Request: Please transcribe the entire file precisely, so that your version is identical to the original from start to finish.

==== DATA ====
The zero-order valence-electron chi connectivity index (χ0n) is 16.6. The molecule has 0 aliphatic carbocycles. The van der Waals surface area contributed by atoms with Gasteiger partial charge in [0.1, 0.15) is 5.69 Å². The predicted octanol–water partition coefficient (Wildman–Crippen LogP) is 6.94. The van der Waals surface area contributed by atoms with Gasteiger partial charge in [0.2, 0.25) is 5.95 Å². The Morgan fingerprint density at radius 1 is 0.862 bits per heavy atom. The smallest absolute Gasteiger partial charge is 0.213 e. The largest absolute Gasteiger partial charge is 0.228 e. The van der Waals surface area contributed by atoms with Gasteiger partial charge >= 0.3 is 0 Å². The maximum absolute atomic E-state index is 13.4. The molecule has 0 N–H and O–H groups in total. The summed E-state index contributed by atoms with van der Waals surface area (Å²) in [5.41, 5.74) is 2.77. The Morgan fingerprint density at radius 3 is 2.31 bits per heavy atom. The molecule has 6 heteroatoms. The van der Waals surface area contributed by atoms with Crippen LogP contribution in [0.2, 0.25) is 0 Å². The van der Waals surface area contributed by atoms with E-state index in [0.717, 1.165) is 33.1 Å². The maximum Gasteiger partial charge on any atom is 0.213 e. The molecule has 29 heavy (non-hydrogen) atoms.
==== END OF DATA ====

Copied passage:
The zero-order valence-electron chi connectivity index (χ0n) is 16.6. The molecule has 0 aliphatic carbocycles. The van der Waals surface area contributed by atoms with Gasteiger partial charge in [0.1, 0.15) is 5.69 Å². The predicted octanol–water partition coefficient (Wildman–Crippen LogP) is 6.94. The van der Waals surface area contributed by atoms with Gasteiger partial charge in [0.2, 0.25) is 5.95 Å². The Morgan fingerprint density at radius 1 is 0.862 bits per heavy atom. The smallest absolute Gasteiger partial charge is 0.213 e. The largest absolute Gasteiger partial charge is 0.228 e. The van der Waals surface area contributed by atoms with Gasteiger partial charge >= 0.3 is 0 Å². The maximum absolute atomic E-state index is 13.4. The molecule has 0 N–H and O–H groups in total. The summed E-state index contributed by atoms with van der Waals surface area (Å²) in [5.41, 5.74) is 2.77. The Morgan fingerprint density at radius 3 is 2.31 bits per heavy atom. The molecule has 6 heteroatoms. The van der Waals surface area contributed by atoms with Crippen LogP contribution in [0.2, 0.25) is 0 Å². The van der Waals surface area contributed by atoms with E-state index in [0.717, 1.165) is 33.1 Å². The maximum Gasteiger partial charge on any atom is 0.213 e. The molecule has 29 heavy (non-hydrogen) atoms.